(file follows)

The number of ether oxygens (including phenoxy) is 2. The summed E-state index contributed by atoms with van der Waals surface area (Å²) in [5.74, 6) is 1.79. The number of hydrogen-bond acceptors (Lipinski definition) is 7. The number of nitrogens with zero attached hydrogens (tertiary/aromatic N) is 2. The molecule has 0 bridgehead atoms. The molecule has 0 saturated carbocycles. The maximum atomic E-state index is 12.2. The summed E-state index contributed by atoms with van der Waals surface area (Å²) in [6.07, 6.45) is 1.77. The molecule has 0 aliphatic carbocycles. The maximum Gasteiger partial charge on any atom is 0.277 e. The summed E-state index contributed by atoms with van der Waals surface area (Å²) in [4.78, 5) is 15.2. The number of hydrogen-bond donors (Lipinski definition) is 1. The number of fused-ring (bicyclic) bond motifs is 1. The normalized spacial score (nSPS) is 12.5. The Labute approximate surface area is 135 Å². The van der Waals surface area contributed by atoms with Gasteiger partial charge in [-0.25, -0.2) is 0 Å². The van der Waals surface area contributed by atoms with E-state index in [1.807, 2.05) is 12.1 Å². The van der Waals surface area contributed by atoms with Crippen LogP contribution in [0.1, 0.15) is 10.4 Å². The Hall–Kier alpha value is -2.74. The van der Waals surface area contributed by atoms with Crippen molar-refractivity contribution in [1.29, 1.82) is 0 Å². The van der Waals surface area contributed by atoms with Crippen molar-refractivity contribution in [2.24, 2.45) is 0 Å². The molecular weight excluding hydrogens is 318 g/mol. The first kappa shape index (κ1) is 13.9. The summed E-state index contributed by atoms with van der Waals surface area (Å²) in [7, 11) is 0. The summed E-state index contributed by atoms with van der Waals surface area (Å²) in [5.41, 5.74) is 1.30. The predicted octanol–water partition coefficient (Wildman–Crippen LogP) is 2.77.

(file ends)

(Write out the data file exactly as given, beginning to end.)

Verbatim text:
The number of ether oxygens (including phenoxy) is 2. The summed E-state index contributed by atoms with van der Waals surface area (Å²) in [5.74, 6) is 1.79. The number of hydrogen-bond acceptors (Lipinski definition) is 7. The number of nitrogens with zero attached hydrogens (tertiary/aromatic N) is 2. The molecule has 0 bridgehead atoms. The molecule has 0 saturated carbocycles. The maximum atomic E-state index is 12.2. The summed E-state index contributed by atoms with van der Waals surface area (Å²) in [6.07, 6.45) is 1.77. The molecule has 0 aliphatic carbocycles. The maximum Gasteiger partial charge on any atom is 0.277 e. The summed E-state index contributed by atoms with van der Waals surface area (Å²) in [4.78, 5) is 15.2. The number of hydrogen-bond donors (Lipinski definition) is 1. The number of fused-ring (bicyclic) bond motifs is 1. The normalized spacial score (nSPS) is 12.5. The Labute approximate surface area is 135 Å². The van der Waals surface area contributed by atoms with Gasteiger partial charge in [-0.25, -0.2) is 0 Å². The van der Waals surface area contributed by atoms with E-state index in [1.807, 2.05) is 12.1 Å². The van der Waals surface area contributed by atoms with Crippen LogP contribution in [0.1, 0.15) is 10.4 Å². The Hall–Kier alpha value is -2.74. The van der Waals surface area contributed by atoms with Crippen molar-refractivity contribution in [1.29, 1.82) is 0 Å². The van der Waals surface area contributed by atoms with Crippen molar-refractivity contribution in [2.24, 2.45) is 0 Å². The molecular weight excluding hydrogens is 318 g/mol. The first kappa shape index (κ1) is 13.9. The summed E-state index contributed by atoms with van der Waals surface area (Å²) in [7, 11) is 0. The summed E-state index contributed by atoms with van der Waals surface area (Å²) in [5.41, 5.74) is 1.30. The predicted octanol–water partition coefficient (Wildman–Crippen LogP) is 2.77.